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Boehner downplays report of tensions with Cantor

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House Speaker John Boehner, R-Ohio, speaks during his weekly on-camera news conference on Capitol Hill February 2, 2012 in Washington, DC.


House Speaker John Boehner (R-OH) said Thursday that he enjoys a positive working relationship with his top GOP deputy, denying a report that tensions between him and House Majority Leader Eric Cantor (R-VA) had gotten so bad the two had been forced to call a "truce."

Boehner said that he and Cantor hadn't had a disagreement in over a year, though the speaker made veiled reference to behind-the-scenes staff feuds famous on Capitol Hill.

"We are teammates and we have been teammates, and I could tell you that I don't think there's been a disagreement between Eric and I over the course of the last year," Boehner said, "As you're clearly aware there's been a couple of staff rumbles from time to time but, you know, that's to be expected when you're doing big things."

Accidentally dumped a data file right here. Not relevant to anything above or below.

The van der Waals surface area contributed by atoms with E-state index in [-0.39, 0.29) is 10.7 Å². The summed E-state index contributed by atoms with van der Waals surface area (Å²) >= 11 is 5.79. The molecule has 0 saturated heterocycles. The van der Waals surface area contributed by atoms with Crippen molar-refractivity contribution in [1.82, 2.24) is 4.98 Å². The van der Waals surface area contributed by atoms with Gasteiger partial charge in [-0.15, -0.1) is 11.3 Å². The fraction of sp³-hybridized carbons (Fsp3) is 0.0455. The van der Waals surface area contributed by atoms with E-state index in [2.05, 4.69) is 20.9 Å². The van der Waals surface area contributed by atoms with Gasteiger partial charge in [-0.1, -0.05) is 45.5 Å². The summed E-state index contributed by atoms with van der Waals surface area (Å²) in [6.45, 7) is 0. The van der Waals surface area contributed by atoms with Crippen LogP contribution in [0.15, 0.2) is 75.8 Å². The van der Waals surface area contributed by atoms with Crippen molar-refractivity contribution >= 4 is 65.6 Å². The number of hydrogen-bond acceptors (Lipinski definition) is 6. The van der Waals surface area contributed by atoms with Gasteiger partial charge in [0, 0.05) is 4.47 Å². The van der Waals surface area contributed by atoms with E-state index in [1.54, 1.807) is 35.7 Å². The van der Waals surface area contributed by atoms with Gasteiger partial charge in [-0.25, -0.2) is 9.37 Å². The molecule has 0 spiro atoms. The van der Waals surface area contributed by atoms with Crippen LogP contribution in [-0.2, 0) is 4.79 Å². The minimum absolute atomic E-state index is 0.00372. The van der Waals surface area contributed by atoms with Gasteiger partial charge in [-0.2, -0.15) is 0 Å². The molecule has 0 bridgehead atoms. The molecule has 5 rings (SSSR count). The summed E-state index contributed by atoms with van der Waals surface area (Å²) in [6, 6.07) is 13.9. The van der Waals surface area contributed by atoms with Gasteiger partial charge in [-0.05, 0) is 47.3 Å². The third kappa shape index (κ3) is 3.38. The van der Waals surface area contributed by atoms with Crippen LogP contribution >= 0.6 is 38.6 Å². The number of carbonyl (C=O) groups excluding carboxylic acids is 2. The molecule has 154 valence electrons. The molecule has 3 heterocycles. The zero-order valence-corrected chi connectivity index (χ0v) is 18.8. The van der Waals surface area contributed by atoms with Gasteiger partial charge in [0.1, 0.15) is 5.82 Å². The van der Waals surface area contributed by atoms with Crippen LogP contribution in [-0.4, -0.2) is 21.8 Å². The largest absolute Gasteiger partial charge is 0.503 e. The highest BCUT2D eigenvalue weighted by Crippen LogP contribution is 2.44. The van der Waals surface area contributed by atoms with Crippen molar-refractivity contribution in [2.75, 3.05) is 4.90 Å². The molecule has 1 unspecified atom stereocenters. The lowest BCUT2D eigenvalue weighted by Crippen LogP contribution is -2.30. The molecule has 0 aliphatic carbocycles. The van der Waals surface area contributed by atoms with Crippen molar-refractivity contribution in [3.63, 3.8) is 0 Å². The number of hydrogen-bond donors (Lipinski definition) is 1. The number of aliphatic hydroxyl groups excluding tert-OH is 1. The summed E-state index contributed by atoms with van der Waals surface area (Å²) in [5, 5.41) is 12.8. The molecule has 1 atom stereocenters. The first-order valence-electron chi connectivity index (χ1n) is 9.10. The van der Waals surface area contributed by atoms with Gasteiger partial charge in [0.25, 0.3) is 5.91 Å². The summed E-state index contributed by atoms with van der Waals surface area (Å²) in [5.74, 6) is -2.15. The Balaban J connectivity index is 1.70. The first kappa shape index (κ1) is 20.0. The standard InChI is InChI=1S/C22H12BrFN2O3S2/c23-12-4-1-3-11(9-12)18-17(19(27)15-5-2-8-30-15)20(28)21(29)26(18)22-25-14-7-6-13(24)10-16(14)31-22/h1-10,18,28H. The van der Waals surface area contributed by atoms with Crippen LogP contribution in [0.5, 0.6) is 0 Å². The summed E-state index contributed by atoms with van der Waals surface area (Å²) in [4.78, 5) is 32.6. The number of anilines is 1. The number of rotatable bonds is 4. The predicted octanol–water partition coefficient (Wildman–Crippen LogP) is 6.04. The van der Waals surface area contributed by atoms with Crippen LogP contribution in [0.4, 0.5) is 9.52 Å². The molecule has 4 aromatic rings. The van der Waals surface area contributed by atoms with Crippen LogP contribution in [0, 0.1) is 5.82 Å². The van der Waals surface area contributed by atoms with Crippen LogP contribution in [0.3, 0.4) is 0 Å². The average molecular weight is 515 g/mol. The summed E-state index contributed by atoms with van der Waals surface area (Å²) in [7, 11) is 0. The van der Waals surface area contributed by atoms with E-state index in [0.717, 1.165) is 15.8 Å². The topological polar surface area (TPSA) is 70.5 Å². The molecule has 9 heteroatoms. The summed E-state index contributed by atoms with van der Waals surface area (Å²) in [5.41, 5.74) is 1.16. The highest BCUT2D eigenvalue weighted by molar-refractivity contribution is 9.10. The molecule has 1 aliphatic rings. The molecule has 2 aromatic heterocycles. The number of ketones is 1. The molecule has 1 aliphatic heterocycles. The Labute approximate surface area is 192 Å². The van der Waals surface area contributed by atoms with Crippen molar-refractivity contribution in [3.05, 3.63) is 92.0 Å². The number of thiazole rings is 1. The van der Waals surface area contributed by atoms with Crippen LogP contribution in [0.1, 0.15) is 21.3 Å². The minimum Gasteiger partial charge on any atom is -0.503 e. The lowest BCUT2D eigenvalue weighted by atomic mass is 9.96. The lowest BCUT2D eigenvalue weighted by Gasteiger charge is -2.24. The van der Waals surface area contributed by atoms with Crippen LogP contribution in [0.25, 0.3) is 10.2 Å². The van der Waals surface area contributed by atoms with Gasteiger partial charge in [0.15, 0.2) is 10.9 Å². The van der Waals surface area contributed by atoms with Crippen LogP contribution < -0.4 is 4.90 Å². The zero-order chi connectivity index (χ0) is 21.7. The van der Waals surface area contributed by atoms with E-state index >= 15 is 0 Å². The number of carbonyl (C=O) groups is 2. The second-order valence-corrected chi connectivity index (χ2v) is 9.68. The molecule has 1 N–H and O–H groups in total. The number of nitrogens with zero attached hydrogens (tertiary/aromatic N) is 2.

Boehner and Cantor -- and, for that matter, the rest of the GOP leadership team -- are famous for staying in their own lanes, running separate political and press operations. Cantor is seen as the de-facto voice, though, for the more conservative, insurgent crop of House freshmen, who have made forging agreements or finding agreement difficult, at times, for the speaker.

Details of those tensions were contained Thursday in an article published in Politico, which announced that Boehner and Cantor's offices had met in January to call an effective truce between their operations.

"I talked to the whole leadership team this morning, along with the staff, the senior leaders, about our need to continue to work together for our team," Boehner told reporters. "And so, I feel good about where we are, and happy that we've got the team that we have."